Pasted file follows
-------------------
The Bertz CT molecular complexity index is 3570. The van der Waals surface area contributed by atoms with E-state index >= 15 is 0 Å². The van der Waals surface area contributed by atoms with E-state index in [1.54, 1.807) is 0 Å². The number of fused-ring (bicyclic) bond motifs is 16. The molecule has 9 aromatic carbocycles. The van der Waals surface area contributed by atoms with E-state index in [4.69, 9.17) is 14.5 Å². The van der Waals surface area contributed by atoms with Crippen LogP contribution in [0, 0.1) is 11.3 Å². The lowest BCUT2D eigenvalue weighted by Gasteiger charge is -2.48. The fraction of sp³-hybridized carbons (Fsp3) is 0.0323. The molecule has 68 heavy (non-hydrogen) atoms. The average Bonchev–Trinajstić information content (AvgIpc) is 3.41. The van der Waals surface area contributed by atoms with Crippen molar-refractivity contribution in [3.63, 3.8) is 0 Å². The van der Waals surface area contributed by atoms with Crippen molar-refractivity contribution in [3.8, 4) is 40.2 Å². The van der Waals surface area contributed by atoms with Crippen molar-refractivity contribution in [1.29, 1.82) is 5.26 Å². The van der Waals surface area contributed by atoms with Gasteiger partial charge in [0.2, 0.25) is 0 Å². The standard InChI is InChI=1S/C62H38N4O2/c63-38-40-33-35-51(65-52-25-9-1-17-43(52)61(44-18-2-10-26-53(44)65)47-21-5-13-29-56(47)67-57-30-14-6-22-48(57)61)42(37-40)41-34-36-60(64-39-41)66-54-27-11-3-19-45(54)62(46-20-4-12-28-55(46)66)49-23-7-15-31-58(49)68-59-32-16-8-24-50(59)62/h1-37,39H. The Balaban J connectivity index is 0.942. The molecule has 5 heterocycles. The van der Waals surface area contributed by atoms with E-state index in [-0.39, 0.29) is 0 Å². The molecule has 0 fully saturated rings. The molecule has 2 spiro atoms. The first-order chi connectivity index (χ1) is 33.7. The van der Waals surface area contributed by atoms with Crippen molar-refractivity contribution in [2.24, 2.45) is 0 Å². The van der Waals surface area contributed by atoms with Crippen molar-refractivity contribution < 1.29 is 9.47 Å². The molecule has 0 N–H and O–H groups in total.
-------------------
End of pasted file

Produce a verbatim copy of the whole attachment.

The Bertz CT molecular complexity index is 3570. The van der Waals surface area contributed by atoms with E-state index >= 15 is 0 Å². The van der Waals surface area contributed by atoms with E-state index in [1.54, 1.807) is 0 Å². The number of fused-ring (bicyclic) bond motifs is 16. The molecule has 9 aromatic carbocycles. The van der Waals surface area contributed by atoms with E-state index in [4.69, 9.17) is 14.5 Å². The van der Waals surface area contributed by atoms with Crippen LogP contribution in [0, 0.1) is 11.3 Å². The lowest BCUT2D eigenvalue weighted by Gasteiger charge is -2.48. The fraction of sp³-hybridized carbons (Fsp3) is 0.0323. The molecule has 68 heavy (non-hydrogen) atoms. The average Bonchev–Trinajstić information content (AvgIpc) is 3.41. The van der Waals surface area contributed by atoms with Crippen molar-refractivity contribution in [3.63, 3.8) is 0 Å². The van der Waals surface area contributed by atoms with Crippen molar-refractivity contribution in [3.8, 4) is 40.2 Å². The van der Waals surface area contributed by atoms with Crippen molar-refractivity contribution in [1.29, 1.82) is 5.26 Å². The van der Waals surface area contributed by atoms with Gasteiger partial charge in [0.2, 0.25) is 0 Å². The standard InChI is InChI=1S/C62H38N4O2/c63-38-40-33-35-51(65-52-25-9-1-17-43(52)61(44-18-2-10-26-53(44)65)47-21-5-13-29-56(47)67-57-30-14-6-22-48(57)61)42(37-40)41-34-36-60(64-39-41)66-54-27-11-3-19-45(54)62(46-20-4-12-28-55(46)66)49-23-7-15-31-58(49)68-59-32-16-8-24-50(59)62/h1-37,39H. The Balaban J connectivity index is 0.942. The molecule has 5 heterocycles. The van der Waals surface area contributed by atoms with E-state index in [-0.39, 0.29) is 0 Å². The molecule has 0 fully saturated rings. The molecule has 2 spiro atoms. The first-order chi connectivity index (χ1) is 33.7. The van der Waals surface area contributed by atoms with Crippen molar-refractivity contribution in [2.24, 2.45) is 0 Å². The van der Waals surface area contributed by atoms with Crippen molar-refractivity contribution < 1.29 is 9.47 Å². The molecule has 0 N–H and O–H groups in total.